A financial adviser should act purely in the investors' best interests. However, it is possible that the financial adviser may direct the investment towards funds that are most profitable in terms of TC. Supporters of the directing of investments into funds benefiting the financial adviser claim that it encourages the adviser to maintain the value of the portfolio, thus aligning their interests with those of their clients. Detractors suggest that investors are usually unaware of the practice and that it is ineffective as an incentive.

Following the Retail Distribution Review in the United Kingdom, trail commission is banned on sales of new investment products as of April 6, 2014 and will required to be completely phased out by April 6, 2016.[14]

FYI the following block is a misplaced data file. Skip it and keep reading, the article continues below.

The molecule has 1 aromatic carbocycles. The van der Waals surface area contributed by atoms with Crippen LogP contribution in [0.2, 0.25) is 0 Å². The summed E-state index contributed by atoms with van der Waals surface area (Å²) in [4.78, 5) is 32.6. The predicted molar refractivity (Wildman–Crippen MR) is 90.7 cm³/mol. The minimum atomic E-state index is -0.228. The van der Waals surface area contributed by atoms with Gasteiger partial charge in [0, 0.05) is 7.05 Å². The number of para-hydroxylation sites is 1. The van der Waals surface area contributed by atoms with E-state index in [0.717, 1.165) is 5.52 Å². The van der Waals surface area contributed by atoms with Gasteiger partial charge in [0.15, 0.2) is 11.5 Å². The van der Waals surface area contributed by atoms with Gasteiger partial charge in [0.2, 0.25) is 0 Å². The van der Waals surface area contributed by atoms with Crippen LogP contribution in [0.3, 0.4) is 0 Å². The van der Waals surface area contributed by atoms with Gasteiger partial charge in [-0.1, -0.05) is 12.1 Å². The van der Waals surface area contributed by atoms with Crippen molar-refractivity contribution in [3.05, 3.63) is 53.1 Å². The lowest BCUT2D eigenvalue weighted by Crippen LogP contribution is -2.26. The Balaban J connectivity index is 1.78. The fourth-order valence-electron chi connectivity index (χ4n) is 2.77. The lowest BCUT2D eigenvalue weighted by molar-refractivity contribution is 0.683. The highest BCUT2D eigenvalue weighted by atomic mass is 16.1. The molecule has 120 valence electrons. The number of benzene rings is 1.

In the financial services industry in the UK, rules set out in the Retail Distribution Review of December 31, 2012[15] mean that an independent financial adviser cannot take commission in the management of their client's wealth. As set out by the Financial Conduct Authority,[16] advisers must now agree an upfront charging structure in advance to a client before advice is given.

For customers who do not want to pay a separate upfront fee, there is an option to have payment of the charges deducted from the investment held by the product provider. These new measures have been applauded by many, particularly in the financial services industry. This has led to changes in the direct to consumer, non-advised sector, with some companies now charging upfront fees to customers for financial products rather than taking commission on policies and investments.[17]

See also

Further reading


  1. ^ "Back To Basics – What is a Sales Commission? - QCommission is a powerful, flexible Sales Commission Software". Retrieved 2023-03-31.
  2. ^ McConnell, Campbell R.; Brue, Stanley L. (2008). Economics (17th ed.). New York, NY: McGraw-Hill/Irwin. ISBN 978-0-07-329392-9.
  3. ^ "What is Sales Incentive Compensation? - QCommission is a powerful, flexible Sales Commission Software". Retrieved 2023-03-31.